Last night, the Barranquilla volunteers had the privilege and honor of dining with two ranking U.S. Congressmen who are Peace Corps fans. Rep. Sam Farr (D-California) served right here in Colombia in 1964 and has returned countless times on business and personal trips. Rep. George Miller (D-California) is one of the most senior members of Congress, elected in 1975. He has seen it all–he’s an expert on Latin American politics and he is one of the three authors of Obamacare.
These two congressmen took a day of their CODEL trip to Cartagena, Col, for a day in Barranquilla with the purpose of meeting with about 30 volunteers and staff. They spent a leisurely dinner with us before driving 2 hours back to Cartagena at 10 pm.
I was pleasantly impressed by their effort to go out of their way to prioritize Peace Corps volunteers and engage a dialogue about PC policy and our feedback on our program’s priorities and importance in Washington policy. Both Congressmen were candid; Rep. Farr gave me career advice and Rep. Miller told stories about his 40 years in Congress, from colleague Charlie Wilson’s campaign ads to an investigative trip to El Salvador after the El Mozote massacre in 1981.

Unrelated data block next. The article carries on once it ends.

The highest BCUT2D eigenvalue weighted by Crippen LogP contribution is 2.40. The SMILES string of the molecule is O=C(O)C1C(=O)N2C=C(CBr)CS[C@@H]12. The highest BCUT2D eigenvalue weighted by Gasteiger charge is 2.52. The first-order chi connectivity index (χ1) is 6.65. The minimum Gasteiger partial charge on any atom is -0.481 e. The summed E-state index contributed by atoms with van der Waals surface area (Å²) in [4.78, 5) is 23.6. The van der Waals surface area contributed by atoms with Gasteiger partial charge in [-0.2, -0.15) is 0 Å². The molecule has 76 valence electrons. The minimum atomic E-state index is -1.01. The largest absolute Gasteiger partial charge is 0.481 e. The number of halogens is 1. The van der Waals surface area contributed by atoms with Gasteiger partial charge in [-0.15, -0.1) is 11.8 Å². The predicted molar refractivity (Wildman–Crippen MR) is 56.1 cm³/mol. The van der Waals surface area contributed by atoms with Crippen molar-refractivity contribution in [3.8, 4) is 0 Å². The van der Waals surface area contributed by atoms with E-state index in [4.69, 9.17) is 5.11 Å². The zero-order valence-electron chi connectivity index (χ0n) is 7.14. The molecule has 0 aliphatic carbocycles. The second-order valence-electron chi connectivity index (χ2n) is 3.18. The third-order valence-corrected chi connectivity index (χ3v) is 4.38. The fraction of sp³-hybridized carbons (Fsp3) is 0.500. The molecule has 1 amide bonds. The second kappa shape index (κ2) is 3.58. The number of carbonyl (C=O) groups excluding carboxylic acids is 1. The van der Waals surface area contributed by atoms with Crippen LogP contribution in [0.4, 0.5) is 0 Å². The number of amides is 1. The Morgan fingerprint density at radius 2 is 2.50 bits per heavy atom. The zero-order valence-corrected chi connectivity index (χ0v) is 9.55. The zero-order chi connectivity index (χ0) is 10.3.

I was fortunate to sit right next to George Miller, who graciously fielded my pestering questions about education policy and California politics, and I got to tell him about my work with technology in the pueblo classroom and I completely botched translating his drink order in Spanish.
Both Representatives talked about the voting system in the States, how they see Colombia moving ahead and how important the Peace Corps is, both on a personal and diplomatic level. “You guys are the best bang for our buck,” said Rep. Farr.
What can we do? We asked.
“Come home!” said Rep. Miller. “Bring this good work home!”
Rep. Miller asked me if I had a special interest in Lat-Am policy; he says the region is opening up and Farr said it’s going to be the hemisphere of the future. Based on their collective experience over the past four decades here and my personal experiences, I’d say that Latin America is, indeed, worth attention!
Finally, at the end of the evening, I decided that in an effort to bridge the generational and experiential gap, we ought to take selfies, too: